As a result, many individual voters will find their district or districts, and the amount of attention they get from politicians, are all but certain to change. The Oregonian/OregonLive launched a new tool that allows you to look up which districts your home has been drawn into and the partisan ramifications of the neighbors who will now cast votes to determine who will represent you.

Bend Mayor Sally Russell is among those who will experience a change of political wind as a result of Democrats’ biggest district-drawing power play.

Her home in a historic area near the Deschutes River and downtown Bend will remain in the same state House and Senate districts. Specifically, she votes in heavily Democratic state House District 54, currently represented by first-term Democratic Rep. Jason Kropf, and competitive state Senate District 27, currently represented by second-term Republican Sen. Tim Knopp.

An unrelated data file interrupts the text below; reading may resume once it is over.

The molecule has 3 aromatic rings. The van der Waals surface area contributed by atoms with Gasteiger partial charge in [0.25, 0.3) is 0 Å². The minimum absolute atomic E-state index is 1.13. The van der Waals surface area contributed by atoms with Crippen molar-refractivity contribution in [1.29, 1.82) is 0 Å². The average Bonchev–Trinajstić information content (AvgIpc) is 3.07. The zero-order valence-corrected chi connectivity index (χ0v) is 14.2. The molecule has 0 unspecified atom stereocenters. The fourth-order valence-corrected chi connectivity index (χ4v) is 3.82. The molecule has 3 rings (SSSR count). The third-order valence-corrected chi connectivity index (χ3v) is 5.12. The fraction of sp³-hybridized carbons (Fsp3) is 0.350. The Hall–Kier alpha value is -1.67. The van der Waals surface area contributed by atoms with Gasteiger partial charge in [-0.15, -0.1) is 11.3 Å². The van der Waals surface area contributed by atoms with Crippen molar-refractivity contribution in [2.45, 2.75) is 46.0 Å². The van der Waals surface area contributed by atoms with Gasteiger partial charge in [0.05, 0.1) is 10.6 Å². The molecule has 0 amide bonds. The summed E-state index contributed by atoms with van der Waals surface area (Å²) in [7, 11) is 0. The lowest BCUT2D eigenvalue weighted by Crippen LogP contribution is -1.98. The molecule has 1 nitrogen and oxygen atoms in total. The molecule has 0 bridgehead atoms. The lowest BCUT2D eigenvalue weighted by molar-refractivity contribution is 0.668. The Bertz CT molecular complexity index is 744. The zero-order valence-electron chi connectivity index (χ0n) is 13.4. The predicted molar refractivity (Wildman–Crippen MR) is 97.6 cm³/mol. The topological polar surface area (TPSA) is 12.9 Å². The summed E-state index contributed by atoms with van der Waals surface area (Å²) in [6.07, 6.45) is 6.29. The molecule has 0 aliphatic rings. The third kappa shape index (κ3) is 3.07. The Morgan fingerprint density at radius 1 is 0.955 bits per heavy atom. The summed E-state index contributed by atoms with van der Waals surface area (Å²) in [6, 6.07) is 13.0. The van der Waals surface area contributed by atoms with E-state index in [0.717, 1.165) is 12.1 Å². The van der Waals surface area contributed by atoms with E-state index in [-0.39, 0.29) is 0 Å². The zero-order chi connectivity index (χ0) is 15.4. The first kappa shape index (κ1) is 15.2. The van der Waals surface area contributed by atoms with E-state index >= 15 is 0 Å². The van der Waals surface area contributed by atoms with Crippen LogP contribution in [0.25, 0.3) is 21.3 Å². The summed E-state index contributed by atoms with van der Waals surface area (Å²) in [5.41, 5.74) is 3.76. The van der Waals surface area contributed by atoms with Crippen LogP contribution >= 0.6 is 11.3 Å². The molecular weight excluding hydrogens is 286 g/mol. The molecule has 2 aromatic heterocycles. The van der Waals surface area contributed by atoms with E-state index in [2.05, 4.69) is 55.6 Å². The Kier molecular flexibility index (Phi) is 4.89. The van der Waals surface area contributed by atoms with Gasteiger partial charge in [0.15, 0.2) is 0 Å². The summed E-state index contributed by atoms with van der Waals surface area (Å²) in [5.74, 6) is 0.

But in a big change, she, along with most other residents of the city of Bend, will become part of a new and very different voting district for the U.S. House of Representatives.

For decades, Bend has been part of the expansive 2nd Congressional District spanning virtually all of eastern Oregon. In recent years, that has meant it was a bright blue spot in a deeply red and overwhelmingly rural district, giving its voters little ability to affect the policy positions of its long-time former Congressman Greg Walden, a Republican, nor current first-term Rep. Cliff Bentz, R-Ontario.

Under the new maps, Russell and her neighbors will become part of a newly drawn 5th Congressional District, the oddest shaped of all the congressional districts Democrats drew this fall. They’ll vote in a district that spans much of Deschutes County, then crosses the Cascade Mountain Range to take in parts of Linn and Marion counties and most of Clackamas County, including Oregon City, Milwaukie and Lake Oswego.